It isn't hard to see why this model made our list of the best compact cameras. When it comes to high-end features, few premium compacts can match the Sony Cyber-shot RX100 V. In fact, it even makes some mirrorless cameras and DSLRs look positively sluggish. This is a camera that can shoot full-resolution bursts of images at 24fps, with continuous AF and auto exposure maintained throughout. The camera also boasts a generous 315 phase-detect AF points and can record 4K footage that's down-sampled from 5.5K resolution for sharper results. There are a few odd omissions for a camera of this calibre – a touchscreen, for example – and the lack of a decent hand grip is disappointing. Also, its 2.9x optical zoom feels a bit out of proportion with its action-stopping, sports-friendly burst rate, and it’s perhaps not as easy to get to the manual controls as some of its rivals. But – and it’s a big but – the sophistication of its specs sheet is undeniable. If you want one of the most advanced compact cameras on the market, go for the RX100 V. And if your budget doesn't stretch, the previous RX100 IV is an excellent alternative.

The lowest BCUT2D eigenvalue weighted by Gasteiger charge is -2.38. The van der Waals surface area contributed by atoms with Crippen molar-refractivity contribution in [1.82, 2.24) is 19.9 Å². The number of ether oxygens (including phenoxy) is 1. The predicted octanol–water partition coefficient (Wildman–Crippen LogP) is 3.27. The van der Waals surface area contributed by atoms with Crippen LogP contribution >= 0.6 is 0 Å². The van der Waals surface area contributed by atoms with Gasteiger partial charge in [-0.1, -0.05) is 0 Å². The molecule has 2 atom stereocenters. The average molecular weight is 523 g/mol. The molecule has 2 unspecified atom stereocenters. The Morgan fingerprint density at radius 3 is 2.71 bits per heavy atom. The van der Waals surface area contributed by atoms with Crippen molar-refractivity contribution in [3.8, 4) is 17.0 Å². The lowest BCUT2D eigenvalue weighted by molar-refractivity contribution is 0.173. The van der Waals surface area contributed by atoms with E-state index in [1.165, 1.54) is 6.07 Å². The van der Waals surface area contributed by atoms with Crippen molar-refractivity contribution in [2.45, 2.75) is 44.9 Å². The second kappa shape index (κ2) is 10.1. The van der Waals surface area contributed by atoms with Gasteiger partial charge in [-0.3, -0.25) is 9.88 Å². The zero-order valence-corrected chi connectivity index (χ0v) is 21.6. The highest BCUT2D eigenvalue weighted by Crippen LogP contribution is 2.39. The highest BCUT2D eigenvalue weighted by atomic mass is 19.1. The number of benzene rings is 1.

9. Panasonic Lumix FZ2500 / FZ2000
This bridge-style compact leads the pack when it comes to 4K video recording
Type: Superzoom compact | Sensor: 1in | Megapixels: 20.1MP | Lens: 24-480mm f/2.8-4.5 (equiv.) | Viewfinder: EVF | Screen type: 3in vari-angle touchscreen, 1.04million dots | Max burst speed: 12fps (30fps at reduced resolution) | Max video quality: 4K | User level: Enthusiast